- Title: JERUSALEM: KOSHER WINEMAKERS SEEK FOREIGN MARKETS.
- Date: 27th June 2004
- Summary: (L!3) ELLA VALLEY, JERUSALEM (RECENT) (REUTERS - ACCESS ALL) 1. WIDE OF BOTTLES OF ELLA VALLEY WINE BOTTLES 2. VARIOUS OF ENGLISH AND HEBREW LABEL THAT READS 'ELLA VALLEY VINEYARDS- CABERNET SAUVIGNON" 3. ZOOM OUT TO WIDE OF VINEYARD HILLSIDE 4. PAN OF WINE VINEYARDS 5. VARIOUS OF GRAPE LEAVES 6. ISRAELI WINEMAKER DANNY VALERO LOOKING AT GRAPES 7. VALERO WALKING IN VINEYARD 8. (SOUNDBITE)(English) DANNY VALERO, ISRAELI WINEMAKER AND OWNER OF ELLA VALLEY VINEYARDS, SAYING: "Like in the market of the Far East, Japan they see in the kosher products they see an element of sterilization, cleanliness in the product. In the marketing point of view it helps us a lot." 9. VARIOUS OF 'ELLA' VALLEY WINE BARRELS 10. ORTHODOX JEWISH MAN WHO TOUCHES AND HANDLES ALL OF THE WINE-MAKING EQUIPMENT AND WINE AS IT IS BEING MADE IN ACCORDANCE WITH JEWISH DIETARY LAW 11. VARIOUS OF MEN TASTING AND HANDLING WINE 12. (SOUNDBITE)(English) ELI BEN ZAKEN, ONE OF THE FIRST ISRAELIS TO PLANT A VINEYARD IN HIS BACK YARD IN THE LATE 1980S, SAYING "I don't think that people after tasting the wine, that I am not barbarian." 13. MEN TASTING WINE 14. BEN ZAKEN LOOKING AT WINE BOTTLES 15. ISRAELIS DRINKING ELLA VALLEY WINE Initials Script is copyright Reuters Limited. All rights reserved
- Embargoed: 12th July 2004 13:00
- Location: JERUSALEM
- Country: Israel
- Reuters ID: LVAAM0VQ85C9Y823T82QZN0LUKLF
- Story Text: Israeli Kosher boutique winemakers seek foreign
An ancient wine press sits on a hill overlooking
vineyards planted just six years ago, testimony to the
deep-seated biblical heritage of Israeli wine. But that
wine, generally sweet, never really went down well on the
international market -- until recently when increasingly
affluent Israelis spending more time abroad, returned home
with a thirst for a more sophisticated product.
The Israeli wine revolution began in occupied territory.
The Golan Heights Winery, located on land Israel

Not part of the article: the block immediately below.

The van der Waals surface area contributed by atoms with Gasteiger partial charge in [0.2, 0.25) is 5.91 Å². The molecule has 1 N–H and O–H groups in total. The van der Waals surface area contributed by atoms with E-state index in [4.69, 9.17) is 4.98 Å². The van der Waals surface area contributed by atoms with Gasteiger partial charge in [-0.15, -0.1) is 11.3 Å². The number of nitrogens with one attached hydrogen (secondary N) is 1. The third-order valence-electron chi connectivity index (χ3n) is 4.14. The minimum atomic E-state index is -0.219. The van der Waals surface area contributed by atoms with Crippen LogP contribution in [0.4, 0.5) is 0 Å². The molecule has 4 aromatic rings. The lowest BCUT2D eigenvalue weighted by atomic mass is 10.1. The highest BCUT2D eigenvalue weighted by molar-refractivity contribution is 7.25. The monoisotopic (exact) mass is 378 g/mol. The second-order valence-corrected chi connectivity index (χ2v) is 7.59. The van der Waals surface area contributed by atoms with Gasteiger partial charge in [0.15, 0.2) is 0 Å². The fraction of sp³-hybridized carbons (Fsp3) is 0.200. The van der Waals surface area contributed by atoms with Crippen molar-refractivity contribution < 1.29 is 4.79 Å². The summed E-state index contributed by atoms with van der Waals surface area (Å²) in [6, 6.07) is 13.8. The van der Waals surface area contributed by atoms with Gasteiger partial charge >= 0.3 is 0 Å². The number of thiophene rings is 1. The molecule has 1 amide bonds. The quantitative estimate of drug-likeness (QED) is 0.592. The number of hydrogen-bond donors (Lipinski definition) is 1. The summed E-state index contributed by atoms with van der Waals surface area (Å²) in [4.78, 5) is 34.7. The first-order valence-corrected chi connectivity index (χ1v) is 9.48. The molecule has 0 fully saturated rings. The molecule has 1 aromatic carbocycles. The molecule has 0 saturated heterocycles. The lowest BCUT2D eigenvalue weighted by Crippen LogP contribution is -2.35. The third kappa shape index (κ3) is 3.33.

captured from Syria in the 1967 Middle East war, brought in
winemakers trained in California and France who raised
The stage was set for a plethora of boutique wineries
that have turned the stony landscape outside Jerusalem
verdant with vines.
At one of the newest wineries near the holy city,
Israeli winemaker Danny Valero surveys hundreds of
kilometres of winding vineyards from the ancient wine press
that appears on the label of his Ella Valley Vineyards wine.
It's not Bordeaux or the Napa Valley, but with its
moderate, sunny climate, mineral-diverse soil and high
technology, Israel has the potential to produce world-class
wines, said Valero.
Eli Ben Zaken, a former chicken farmer and restaurateur,
was one of the first Israelis to plant a vineyard in his
backyard in the late 1980s. He made his first wine in 1992
in an extension to his chicken coop.
Ben Zaken said he wanted to see if Israeli wine could
overcome its cloying, throat-burning notoriety and compete
with the best.
Two years ago, one of his wines was judged superior to
others from California, Australia and South Africa in a
blind taste test. Decanter, the wine magazine, has given three of his
ines best of the month. But selling abroad is
Ben Zaken's Domaine du Castel winery now produces 96,000
bottles of wine annually. One of the oldest and largest of
Israel's small wineries, it sells 20 percent of its
Ben Zaken ponders how to convince the world that it is
worth buying Israeli wine.
Altogether, Israel exports about five million of the 30
million bottles of wine it produces annually, much of that
from large wineries such as Golan.
Aspiring to increase exports, especially to Jewish
communities abroad, some Israeli winemakers like Ben Zaken
are going kosher. Domaine du Castel's first kosher white
will go on sale in 2005, the red a year later.
Ben Zaken, who acknowledges he was losing a lot of the
Jewish market world-wide, no longer handles the wine-making
equipment or touches the wine as it is being made. For that
he has hired an Orthodox Jew in accordance with Jewish
dietary law. For newcomers like the Ella winery,
starting out kosher meant delaying a harvest until the
fourth year after planting -- again in accordance with
Ella's first wines went on sale this year. Of the
90,000 bottles, half have been sold in the United States
and the winery is negotiating a deal in Asia.
Even countries without a large Jewish population are
"Like in the market of the Far East, Japan they see in
the kosher products they see an element of sterilization,
cleanliness in the product. In the marketing point of view
it helps us a lot.", Valero said.
Currently there is a glut of more than 120 Israeli
wineries, many of them small and most catering to a limited
local market where the average person consumes six litres
(1.4 gallons) of wine a year. But even that is changing.
"Israelis have been ending the phase of the art of
survival and moving into the art of living," said Ben Zaken.
Israeli wine has come a long way from the day Moses
sent 12 spies to explore the Promised Land and they
returned bearing a cluster of grapes that, according to
tradition, yielded enough wine for 40 years.
Ben Zaken hopes to one day convince the world that
although Israel is a small country they are good wine
producers and can provide quality wines at reasonable and
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